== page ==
While it is true that more policemen roughly translates into more uniformed officers to harass individuals who cannot seek effective redressal, the lack of enough policemen in itself gives the existing policemen greater clout because finding one is so rare.  Again, some reports, including the government’s own Comptroller and Auditor General has made periodic appraisals about the status of police stations in the country.  The picture that comes out is dismal.  Too large a number do not have telephone connections, vehicles, new weapons, and so on.  This also raises two issues:

One, that some amount of cases where citizens have been turned away by policemen may have been due to lack of capacity to address their problems.

Two, that this lack of infrastructure will remain a perpetual excuse to not address complaints effectively.

Therefore, an increase of the capacity of the state might in some cases, actually result in the betterment of systems deigned to promote individual liberties by ensuring greater and easier access to some of the services every individual needs to enjoy his liberties.

Idiot Box: Not just idiocy

29 Dec

In this post I wish to cover two recent stories brought forward by the media: (1) the Ruchika molestation and suicide case, (2) the N.D. Tiwari expose.

Ruchika was a teenager when she was allegedly molested by a police officer who’s also (or has been) the DGP of the state.  Among other forms of harassment, she was also thrown out of her school on some flimsy pretext.  Her relatives and friends were repeatedly harassed.  All these factors culminated in the girl’s suicide.  Media coverage of the issue has horrendously side-stepped the issue of how an entire structure of individuals colluded to make life impossible for the girl, and hell for her parents.  Journalists have covered friends who ‘carry on the cause’ of Ruchira’s death, who have ‘fought on for years’ in the hope of justice, and who stand vindicated now by a finding in their favour.

Some simple questions: (1) Since the recent media coverage has been fuelled by the CBI’s charges filed in the Ambala sessions court, what were journalists doing in the 16 years the CBI took to frame charges? (2) What investigative journalism is required to interview the parents, friends and relatives of a victim, and where is the other side of the story? (3) Why is no one asking the really tough questions about how a police officer could not just get away with molesting a teenaged girl, but also harassment (which includes the alleged arrest of the victim’s brother, and interrogations which the officer personally supervised)?

In the second recent story, let us recount what happened: The Governor of a state was caught on camera indulging in sexual activities with three women.  Nobody has alleged, neither has it been proved that the women were prostitutes, or were being forced in any way.  Therefore, if we forget the high public office person occupied (he has since resigned), what we have is a situation where a group of persons were willingly indulging in sexual activities.  It may or may not be ethical, but it is definitely not illegal.  If someone makes a video of such a scene without the participant’s consent, and publishes it, the logical recourse would be to sue the journalist for breach of privacy.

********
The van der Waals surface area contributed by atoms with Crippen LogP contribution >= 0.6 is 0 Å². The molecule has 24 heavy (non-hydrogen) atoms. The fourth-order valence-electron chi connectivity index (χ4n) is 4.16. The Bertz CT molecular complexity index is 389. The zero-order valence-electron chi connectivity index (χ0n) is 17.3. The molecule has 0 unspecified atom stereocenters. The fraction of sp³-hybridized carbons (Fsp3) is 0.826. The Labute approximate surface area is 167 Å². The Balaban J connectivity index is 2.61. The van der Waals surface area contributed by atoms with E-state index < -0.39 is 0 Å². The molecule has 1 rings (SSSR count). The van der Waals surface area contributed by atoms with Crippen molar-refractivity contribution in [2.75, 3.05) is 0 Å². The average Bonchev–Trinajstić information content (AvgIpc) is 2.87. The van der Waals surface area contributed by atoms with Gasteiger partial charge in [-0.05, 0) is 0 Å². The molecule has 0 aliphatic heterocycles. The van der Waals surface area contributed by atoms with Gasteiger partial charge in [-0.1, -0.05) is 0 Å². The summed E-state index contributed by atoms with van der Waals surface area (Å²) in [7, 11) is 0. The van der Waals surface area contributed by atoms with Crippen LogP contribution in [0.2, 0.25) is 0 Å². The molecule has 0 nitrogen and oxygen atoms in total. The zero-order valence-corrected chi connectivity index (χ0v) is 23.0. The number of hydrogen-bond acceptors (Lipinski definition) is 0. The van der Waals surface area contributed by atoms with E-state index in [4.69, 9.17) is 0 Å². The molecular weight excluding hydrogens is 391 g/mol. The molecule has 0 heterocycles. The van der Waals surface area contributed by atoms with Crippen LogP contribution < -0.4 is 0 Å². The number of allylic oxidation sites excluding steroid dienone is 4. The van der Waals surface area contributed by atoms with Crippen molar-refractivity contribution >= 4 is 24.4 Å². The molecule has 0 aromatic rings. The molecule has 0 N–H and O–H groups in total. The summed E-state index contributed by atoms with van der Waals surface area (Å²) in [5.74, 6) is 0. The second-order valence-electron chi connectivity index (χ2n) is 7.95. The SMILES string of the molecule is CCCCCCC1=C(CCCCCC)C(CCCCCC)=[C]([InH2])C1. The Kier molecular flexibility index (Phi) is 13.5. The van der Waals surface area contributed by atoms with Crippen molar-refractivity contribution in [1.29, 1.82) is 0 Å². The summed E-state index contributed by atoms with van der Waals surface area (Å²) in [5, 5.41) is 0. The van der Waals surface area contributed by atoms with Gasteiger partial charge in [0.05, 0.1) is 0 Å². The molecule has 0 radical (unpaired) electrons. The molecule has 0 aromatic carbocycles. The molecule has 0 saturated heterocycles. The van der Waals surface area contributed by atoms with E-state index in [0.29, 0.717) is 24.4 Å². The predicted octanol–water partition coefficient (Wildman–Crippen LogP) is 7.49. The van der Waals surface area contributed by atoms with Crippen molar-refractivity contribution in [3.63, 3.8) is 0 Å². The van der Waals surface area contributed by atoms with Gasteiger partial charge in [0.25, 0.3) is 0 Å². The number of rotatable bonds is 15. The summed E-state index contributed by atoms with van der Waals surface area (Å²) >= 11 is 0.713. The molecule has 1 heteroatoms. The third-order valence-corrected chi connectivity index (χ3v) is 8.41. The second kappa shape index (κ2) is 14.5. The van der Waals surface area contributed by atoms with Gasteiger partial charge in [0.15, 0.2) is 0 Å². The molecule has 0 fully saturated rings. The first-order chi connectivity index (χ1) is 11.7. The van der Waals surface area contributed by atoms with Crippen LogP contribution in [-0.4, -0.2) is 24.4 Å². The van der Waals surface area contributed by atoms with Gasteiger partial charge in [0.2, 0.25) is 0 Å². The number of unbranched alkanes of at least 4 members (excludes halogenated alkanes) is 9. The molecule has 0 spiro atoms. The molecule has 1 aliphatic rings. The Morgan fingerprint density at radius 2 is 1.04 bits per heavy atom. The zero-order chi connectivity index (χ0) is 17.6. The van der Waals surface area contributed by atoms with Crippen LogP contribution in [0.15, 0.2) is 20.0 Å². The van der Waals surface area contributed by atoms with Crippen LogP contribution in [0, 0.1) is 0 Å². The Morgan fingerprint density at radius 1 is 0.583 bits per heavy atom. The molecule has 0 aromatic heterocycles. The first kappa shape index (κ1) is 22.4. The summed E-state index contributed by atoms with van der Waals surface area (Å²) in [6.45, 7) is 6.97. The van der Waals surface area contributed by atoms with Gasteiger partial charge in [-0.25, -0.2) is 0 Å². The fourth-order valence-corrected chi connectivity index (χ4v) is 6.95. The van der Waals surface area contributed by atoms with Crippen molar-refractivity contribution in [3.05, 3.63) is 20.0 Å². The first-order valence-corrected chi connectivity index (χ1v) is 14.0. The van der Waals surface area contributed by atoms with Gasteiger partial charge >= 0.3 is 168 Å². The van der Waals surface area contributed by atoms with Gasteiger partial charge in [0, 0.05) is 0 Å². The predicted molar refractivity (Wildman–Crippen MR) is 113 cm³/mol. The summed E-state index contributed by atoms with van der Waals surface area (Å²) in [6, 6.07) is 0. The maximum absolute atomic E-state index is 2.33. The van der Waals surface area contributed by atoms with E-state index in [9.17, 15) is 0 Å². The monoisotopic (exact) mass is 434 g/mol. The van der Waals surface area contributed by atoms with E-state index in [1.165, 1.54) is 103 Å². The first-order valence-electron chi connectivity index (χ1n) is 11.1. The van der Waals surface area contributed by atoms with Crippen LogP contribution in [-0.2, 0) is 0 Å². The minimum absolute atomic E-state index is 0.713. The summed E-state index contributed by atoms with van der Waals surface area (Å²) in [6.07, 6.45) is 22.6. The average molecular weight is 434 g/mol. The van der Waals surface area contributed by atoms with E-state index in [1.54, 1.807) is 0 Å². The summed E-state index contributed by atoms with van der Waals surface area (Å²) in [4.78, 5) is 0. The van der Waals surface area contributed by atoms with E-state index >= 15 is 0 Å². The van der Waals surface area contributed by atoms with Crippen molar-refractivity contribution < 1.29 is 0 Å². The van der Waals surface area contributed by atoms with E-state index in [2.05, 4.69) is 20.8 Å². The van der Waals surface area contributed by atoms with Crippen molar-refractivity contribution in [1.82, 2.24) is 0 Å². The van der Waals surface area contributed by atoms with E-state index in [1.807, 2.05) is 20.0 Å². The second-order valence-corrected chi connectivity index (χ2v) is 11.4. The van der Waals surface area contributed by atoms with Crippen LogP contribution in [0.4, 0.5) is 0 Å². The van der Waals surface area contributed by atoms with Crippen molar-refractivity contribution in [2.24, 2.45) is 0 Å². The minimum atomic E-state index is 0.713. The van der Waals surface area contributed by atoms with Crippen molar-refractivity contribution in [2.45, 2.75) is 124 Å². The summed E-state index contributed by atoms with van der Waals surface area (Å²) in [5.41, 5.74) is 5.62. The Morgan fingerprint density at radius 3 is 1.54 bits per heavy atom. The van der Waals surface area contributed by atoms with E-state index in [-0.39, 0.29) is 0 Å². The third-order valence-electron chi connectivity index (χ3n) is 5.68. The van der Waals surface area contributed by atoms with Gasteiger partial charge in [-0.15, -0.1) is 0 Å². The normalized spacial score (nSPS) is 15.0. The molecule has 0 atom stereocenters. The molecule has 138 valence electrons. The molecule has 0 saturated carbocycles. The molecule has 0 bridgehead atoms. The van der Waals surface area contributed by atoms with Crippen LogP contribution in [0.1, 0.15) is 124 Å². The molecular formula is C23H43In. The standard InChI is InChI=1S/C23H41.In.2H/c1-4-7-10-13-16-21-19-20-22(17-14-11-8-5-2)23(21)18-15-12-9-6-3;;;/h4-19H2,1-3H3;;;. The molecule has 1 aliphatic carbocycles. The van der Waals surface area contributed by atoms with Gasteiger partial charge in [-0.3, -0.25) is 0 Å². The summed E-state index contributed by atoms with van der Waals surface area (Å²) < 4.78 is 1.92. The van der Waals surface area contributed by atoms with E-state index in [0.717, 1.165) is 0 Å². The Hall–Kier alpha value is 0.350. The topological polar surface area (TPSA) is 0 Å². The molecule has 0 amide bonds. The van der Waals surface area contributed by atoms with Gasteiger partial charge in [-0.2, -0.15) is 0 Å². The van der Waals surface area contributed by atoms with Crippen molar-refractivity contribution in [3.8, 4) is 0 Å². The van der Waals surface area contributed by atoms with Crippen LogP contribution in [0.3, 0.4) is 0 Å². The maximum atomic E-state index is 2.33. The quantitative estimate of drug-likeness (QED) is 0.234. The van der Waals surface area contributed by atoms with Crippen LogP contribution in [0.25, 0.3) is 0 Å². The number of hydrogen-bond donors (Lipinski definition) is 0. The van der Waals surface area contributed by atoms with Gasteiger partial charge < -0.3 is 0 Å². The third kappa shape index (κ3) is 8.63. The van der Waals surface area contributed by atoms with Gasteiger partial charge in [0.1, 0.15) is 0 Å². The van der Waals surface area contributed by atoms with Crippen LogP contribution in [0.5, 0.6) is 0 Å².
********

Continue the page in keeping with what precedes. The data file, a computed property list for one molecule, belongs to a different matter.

Again, let me assert: ethical or not, the acts caught on tape were certainly not illegal (unless there are allegations of forcing consent, or prostitution).  If a woman were caught in a compromising position on tape, and the tape was circulated without her consent, what would the normal recourse be?  Common sense and precedent indicates there would be charges of violation of privacy, indecent representation of women, and also spreading obscene images in the public sphere.  Why then is the governor being censured for his sexual preferences? Even if it were assumed that Mr. Tiwari has brought disrepute to a high public office, has the journalist conducting the sting operation not violated usually respected norms of privacy?  Will it be possible tomorrow for a journalist to make a video of you cohabiting with a person other than your legitimate spouse, give it to your boss in office and demand your ouster from the organisation you work in?  Is threatening to do so anything short of blackmail?

Moreover, this issue has also unfairly tried to link one’s private life with conduct in public life.  Yes, a person who mistreats his wife in private ought to be brought to justice.  But if a person has unconventional sexual preferences, should that be seen as an indicator of his ability to act decently in public life?